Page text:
Pubdate: Wed, 20 Nov 2013
Source: Charleston Daily Mail (WV)
Copyright: 2013 Charleston Daily Mail
Author: Dave Boucher


CHARLESTON, W.Va.--Lawmakers received a draft of a bill Wednesday 
that, if passed, would legalize the use of medical marijuana in West Virginia.

Nearly identical bills were introduced in the House the previous two 
legislative sessions, but died in committee.

That will have to change this time around for there to be any 
discussions in the state Senate, said Senate Health Committee 
Chairman Ron Stollings, D-Boone.

"Unless it comes out of the House, I can't really imagine us handling 
it De novo (anew) on the Senate side," Stollings said.

Stollings, a physician, said there are definite medicinal uses for 
marijuana. The logistics and liability associated with safely getting 
the marijuana to a patient is the issue, he said.

Although 20 states and Washington, D.C., have legalized marijuana for 
medicinal purposes, the federal government still classifies it as an 
illegal drug with no medicinal properties. U.S. Attorney General Eric 
Holder has said the federal Department of Justice won't pursue 
smalltime marijuana prosecutions.

But that could change under a different administration, Stollings said.

If it does change, it could mean the doctor who prescribed or 
recommended a patient use marijuana could also be liable for some 
sort of damages, he said.

The same issue came up in a brief discussion of the draft legislation 
presented to a House and Senate joint health committee Wednesday.

House health committee attorney Charles Roskevensky presented the 
measure, describing it as a "very rough draft" for a potential bill 
that could be introduced in the 2014 session.

The measure outlines the amount of marijuana patients or caregivers 
could have at one time, how they can sell or buy the product, 
requirements needed to qualify for medicinal marijuana and more.

Qualified patients could possess a maximum of six ounces of usable 
marijuana. They could also have 12 mature marijuana plants and twelve 
seedlings, if they do not have a caregiver that grows their marijuana.

Caregivers would also be limited to the same amounts for each of 
their qualified patients.

Patients can buy marijuana from a licensed caregiver or "compassion 
center," essentially a marijuana pharmacy, only after receiving 
permission from a doctor with whom they have a "bona fide 
doctor-patient relationship," the bill states.

The bill allows for five compassion centers in the first year of the 
law, six in the second and more if deemed necessary in other years, 
Roskovensky said.

The patients must suffer from a "debilitating medical condition" like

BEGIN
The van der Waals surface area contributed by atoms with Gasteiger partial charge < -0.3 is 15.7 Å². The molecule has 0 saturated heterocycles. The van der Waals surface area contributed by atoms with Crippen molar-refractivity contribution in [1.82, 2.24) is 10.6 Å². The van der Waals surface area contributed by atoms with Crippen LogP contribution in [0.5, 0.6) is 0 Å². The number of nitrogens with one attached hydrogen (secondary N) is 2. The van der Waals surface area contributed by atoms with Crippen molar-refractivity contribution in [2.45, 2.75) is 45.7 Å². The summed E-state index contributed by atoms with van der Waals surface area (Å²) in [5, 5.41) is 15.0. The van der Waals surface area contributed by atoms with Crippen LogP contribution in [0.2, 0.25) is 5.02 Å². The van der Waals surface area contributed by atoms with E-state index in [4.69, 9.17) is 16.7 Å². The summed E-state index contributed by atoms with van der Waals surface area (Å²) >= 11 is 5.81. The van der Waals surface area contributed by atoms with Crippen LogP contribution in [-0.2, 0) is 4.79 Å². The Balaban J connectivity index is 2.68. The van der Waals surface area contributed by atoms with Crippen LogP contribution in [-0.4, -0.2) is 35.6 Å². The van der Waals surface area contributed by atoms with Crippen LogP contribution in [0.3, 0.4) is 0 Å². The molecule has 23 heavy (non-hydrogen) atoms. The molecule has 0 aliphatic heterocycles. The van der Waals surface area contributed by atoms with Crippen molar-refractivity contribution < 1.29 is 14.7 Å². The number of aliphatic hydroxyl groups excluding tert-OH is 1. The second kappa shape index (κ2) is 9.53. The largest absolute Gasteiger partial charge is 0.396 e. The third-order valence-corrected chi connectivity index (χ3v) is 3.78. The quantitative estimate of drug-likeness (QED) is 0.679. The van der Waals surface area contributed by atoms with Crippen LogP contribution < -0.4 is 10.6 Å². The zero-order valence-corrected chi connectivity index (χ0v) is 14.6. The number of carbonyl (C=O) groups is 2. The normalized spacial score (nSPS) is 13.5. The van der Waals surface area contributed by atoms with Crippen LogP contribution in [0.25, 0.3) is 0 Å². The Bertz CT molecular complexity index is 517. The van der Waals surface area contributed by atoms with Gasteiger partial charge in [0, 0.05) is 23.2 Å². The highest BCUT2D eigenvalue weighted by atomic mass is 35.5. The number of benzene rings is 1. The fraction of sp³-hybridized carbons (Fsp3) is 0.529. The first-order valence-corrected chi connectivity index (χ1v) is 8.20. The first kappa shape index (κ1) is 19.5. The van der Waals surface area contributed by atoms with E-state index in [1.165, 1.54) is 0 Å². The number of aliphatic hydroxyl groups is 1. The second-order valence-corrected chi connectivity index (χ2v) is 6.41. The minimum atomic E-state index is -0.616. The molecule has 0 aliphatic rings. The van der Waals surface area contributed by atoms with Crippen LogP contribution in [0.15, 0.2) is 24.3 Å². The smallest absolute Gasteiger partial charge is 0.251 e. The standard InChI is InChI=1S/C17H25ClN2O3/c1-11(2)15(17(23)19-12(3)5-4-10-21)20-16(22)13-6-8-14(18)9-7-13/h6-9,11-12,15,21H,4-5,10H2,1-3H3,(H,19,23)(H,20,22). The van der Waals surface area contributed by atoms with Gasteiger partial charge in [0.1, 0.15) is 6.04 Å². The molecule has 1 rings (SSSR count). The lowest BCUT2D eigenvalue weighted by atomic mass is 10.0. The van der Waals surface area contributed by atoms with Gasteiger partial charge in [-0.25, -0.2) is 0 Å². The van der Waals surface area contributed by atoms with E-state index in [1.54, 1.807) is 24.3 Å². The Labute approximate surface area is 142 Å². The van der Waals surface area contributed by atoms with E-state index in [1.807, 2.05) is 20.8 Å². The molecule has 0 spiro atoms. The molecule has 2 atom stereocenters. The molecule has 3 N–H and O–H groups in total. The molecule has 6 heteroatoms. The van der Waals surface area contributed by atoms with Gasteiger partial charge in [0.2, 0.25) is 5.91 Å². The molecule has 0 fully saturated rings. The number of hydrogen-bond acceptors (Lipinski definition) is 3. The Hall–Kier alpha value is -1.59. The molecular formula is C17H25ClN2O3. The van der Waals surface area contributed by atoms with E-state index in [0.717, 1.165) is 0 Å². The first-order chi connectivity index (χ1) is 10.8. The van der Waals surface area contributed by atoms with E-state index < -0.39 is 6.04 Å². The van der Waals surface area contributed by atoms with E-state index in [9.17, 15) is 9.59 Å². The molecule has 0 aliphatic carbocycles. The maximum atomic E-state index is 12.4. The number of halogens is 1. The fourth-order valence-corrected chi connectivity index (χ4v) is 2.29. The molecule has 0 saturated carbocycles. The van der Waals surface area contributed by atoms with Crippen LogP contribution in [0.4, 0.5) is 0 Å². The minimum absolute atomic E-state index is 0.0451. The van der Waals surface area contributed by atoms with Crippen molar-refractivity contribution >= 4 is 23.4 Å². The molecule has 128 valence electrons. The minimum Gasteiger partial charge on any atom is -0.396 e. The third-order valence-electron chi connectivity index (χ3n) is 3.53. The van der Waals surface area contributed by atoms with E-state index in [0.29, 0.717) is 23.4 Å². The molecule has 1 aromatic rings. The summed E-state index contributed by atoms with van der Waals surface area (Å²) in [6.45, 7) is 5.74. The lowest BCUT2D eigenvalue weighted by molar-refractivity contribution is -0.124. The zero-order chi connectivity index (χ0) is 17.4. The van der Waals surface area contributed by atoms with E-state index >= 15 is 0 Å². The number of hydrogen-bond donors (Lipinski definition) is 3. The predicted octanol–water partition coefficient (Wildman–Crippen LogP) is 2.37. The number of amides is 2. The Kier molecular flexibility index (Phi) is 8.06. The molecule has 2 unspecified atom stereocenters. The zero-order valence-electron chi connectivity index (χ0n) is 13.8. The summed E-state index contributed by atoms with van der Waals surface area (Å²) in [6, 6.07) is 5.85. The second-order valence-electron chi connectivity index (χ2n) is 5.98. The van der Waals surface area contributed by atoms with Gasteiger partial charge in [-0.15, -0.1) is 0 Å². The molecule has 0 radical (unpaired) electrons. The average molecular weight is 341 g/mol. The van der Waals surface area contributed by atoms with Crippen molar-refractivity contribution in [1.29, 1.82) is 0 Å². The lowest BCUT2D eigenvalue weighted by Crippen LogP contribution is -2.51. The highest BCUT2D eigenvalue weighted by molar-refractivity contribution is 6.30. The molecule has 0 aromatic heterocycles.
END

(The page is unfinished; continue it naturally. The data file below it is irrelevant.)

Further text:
cancer, glaucoma, AIDS, post-traumatic stress disorder and other 
conditions. After a doctor agrees they could benefit from the use of 
marijuana, they must register with the Department of Health and Human 
Resources and receive a card saying they can legally use marijuana.

A section of the bill also outlines legal protections for those who 
prescribe or recommend using marijuana, patients, caregivers and others.

The Marijuana Policy Project, an advocacy agency that presented 
information to lawmakers n September, stated in a report many states 
with legal medical marijuana have laws that protect physicians who 
make recommendations to use the drug.

The bill is intentionally large, including all sorts of possibilities 
for how legislators could shape the law, Roskovensky said in response 
to lawmakers' questions. Committee members should read through the 
bill and bring comments and concerns to future committee meetings, he said.

Many bills go through such a process. But Delegate Mike Manypenny, a 
Taylor County Democrat who introduced the previous bills and plans to 
do so again this year, said early attention is key to any bill's success.

"This is the first time we've had input from lawmakers on the 
legislation on an official basis," said Manypenny, who attended the 
meeting but is not on the committee.

He acknowledged Stollings' concern about liability for doctors, but 
thought a recommendation from a doctor instead of a prescription 
limited that liability.

This is the second time in three months lawmakers have received 
information about medical marijuana. A September presentation 
included data about how the legalization and regulation processes 
work in other states. The presenters from the Marijuana Policy 
Project and the National Conference of State Legislatures also 
provided logistical details for regulating the legal product, many of 
which appear in the draft bill.

House Health Committee Chairman Don Perdue, D-Wayne, said he's heard 
similar concerns about the federal ramifications, as well as 
suggestions at the other end of the spectrum.

Decriminalizing marijuana in general would be far less bureaucratic 
for the state -- as Stollings also pointed out -- but still presents 
potential problems at the federal level, Perdue said.

Neither chairman wants to call a vote on a bill up in committee 
unless there's a good chance it will pass, Perdue said. He therefore 
won't commit to bringing up a medical marijuana bill in his committee 
until he's heard more feedback from other delegates.

Manypenny is confident the feedback could lead to a measure that has 
more support than in previous years. He's optimistic the measure 
could pass a committee and make it to the House floor this year, with 
an actual law passing by the end of the 2015 session.

The 2014 session starts Jan. 8.
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MAP posted-by: Jay Bergstrom